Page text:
Dr Mike Strahand discusses the unique challenges facing water companies and how the industry can achieve truly smart and intelligent distribution network systems.
The water industry is awash (pun intended) with talk of smart water networks. It seems like not a week goes by without a conference or event discussing smart billing, smart metering, smart networks and in truth it’s becoming difficult to separate the wheat from the chafe.
“If we call it SMART, they will come” to paraphrase Kevin Costner’s line from Field of Dreams, seems to be the order of the day when deciding what to call your conference!
Two types of ‘Smart’
There’s smart billing and leakage management, which is all about ensuring that the correct quality of water at the correct price reaches the customer. This involves mass deployment of smart water meters and the low energy data transmissions systems needed to get the data back to somewhere central. This side of smart can be seen as not particularly exciting; it’s really just doing the same things we always did and did but with a lot more knowledge and control.
The other side of smart is using new and existing water QUALITY data sets to do far more exciting things.
There are as many definitions of smart as there are conferences about smart water. This one from the Smart Water Networks Forum is as good as any.
“A Smart Water Network is the collection of data-driven components helping to operate the data-less physical layer of pipes, pumps, reservoirs and valves.”
The SMART information makes the physical materials (pipes, valves, reservoirs, meters etc) last longer, work better and crucially helps to deliver better quality water at a lower cost to the customer.
There is often an overemphasis on quantity, billing and leaks and an underemphasise on quality. Zero leaks are a laudable aim, especially with current leakage around the 20% mark, but the quality of what comes out of the tap is just as, if not more important.
Our smart water networks must deliver high quality water too, if possible at lower cost. Managing water quality require water quality measurement too.
Research and Development
Many studies have shown that water quality in distribution is poorly understood, what can be said is that the second water leaves a water treatment plant, the quality of that water deteriorates as it interacts with the water pipes.
Deploying water quality sensors throughout water distribution networks delivers two types of benefits. Firstly, the water quality data alone can be used simply to show regulatory compliance and with some basic data analytics. Secondly, it can also be used as an event indicator.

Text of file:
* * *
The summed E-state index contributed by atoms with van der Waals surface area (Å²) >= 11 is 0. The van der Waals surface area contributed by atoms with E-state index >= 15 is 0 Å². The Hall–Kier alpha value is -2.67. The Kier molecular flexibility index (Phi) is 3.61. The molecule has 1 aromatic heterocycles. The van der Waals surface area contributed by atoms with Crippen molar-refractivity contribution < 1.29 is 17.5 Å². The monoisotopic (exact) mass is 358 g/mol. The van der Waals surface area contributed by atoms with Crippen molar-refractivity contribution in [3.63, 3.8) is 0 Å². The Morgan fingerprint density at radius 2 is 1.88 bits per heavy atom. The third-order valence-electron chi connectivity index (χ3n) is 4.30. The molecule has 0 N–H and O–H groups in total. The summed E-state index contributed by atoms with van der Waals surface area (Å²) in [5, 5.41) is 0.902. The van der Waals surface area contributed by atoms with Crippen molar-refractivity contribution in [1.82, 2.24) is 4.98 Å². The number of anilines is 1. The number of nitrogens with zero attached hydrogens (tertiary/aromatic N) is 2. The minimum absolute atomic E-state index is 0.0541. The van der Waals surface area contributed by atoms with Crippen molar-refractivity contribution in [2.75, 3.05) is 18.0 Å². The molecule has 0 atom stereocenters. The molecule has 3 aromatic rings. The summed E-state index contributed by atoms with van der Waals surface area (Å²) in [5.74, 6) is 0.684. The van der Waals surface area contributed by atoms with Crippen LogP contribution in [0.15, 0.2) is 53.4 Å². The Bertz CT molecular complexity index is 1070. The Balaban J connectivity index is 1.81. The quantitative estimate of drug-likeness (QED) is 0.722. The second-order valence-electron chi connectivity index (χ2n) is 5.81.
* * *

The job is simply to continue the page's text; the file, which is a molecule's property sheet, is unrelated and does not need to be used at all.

As processing power has leapt ahead, and as AI has become more mature and powerful, far more exciting possibilities open up. At the recent WWT Smart Water Networks conference this definition of AI was presented by Peter Jackson (Chief Data Officer for Southern Water).
““…… any device that perceives its environment and takes actions that maximize its chance of successfully achieving its goals.”
The goal of any water company is to deliver wholesome, palatable, safe water to customers. We are already in a world where all the components needed for truly smart networks are available. Reliable, small, low powered sensors, data transmission devices, data storage platforms, data analysis platform incorporating AI are there “off the shelf”.
UK water plc has scale, level of investment, number of customers, regulatory drivers, regulatory incentives, and not just penalties, that mean that we are uniquely positioned to start to implement truly smart water networks, now.
Smart Technology Solutions
Within reach is an INTELLIGENT, not just smart, water distribution network that predicts a forthcoming event, discoloration, taste and odour, loss of disinfection, burst or leak and automatically acts to prevent or mitigate the event. A network that measures, thinks, predicts and takes actions in the best interests of its customers.
Not only is this within reach, some companies are already well along the journey towards smart water networks.
Data from deployments in several UK water companies is showing how water quality data can be analysed to give insights that allow proactive management of distribution networks. Huge cost reductions can be made in areas such as mains rehabilitation, burst identification and prediction, control of flushing operations or even the removal of the need to flush.
Sensors can be installed anywhere in a network from the service reservoirs to meter chambers and PRV chamber right to the hydrants within DMA’s.
Real data 1
One great example is the use of multi-site water quality monitoring in a trunk main. By using simple pattern recognition on the data below it is possible to calculate:
1) Velocity of water in the pipe. This can used as a surrogate flow indicator to verify existing flow meters and identify anomalies
2) The real water quality decay rates, very useful for water aging.
3) The effect on the pipe of water quality, pipe condition monitoring
Real data 2
This data shows the effect of a small valve operation on two DMA’s. The upstream operation caused small and short-lived turbidity events.
Innovation and collaboration plays a vital part in providing solutions to the challenges faced by the Water Industry. Advances in robust, high-precision, reliable and smart network monitors are revolutionising water quality management in water distribution systems.
Understanding network behaviour by using SMART monitors allows operators to truly understand the networks, predict their behaviour and plan solutions, all whilst being able to condition the mains for resilience or have long-term maintenance strategies in place to reduce customer complaints and safeguard against water quality failures.
What are we waiting for?
Food for thought!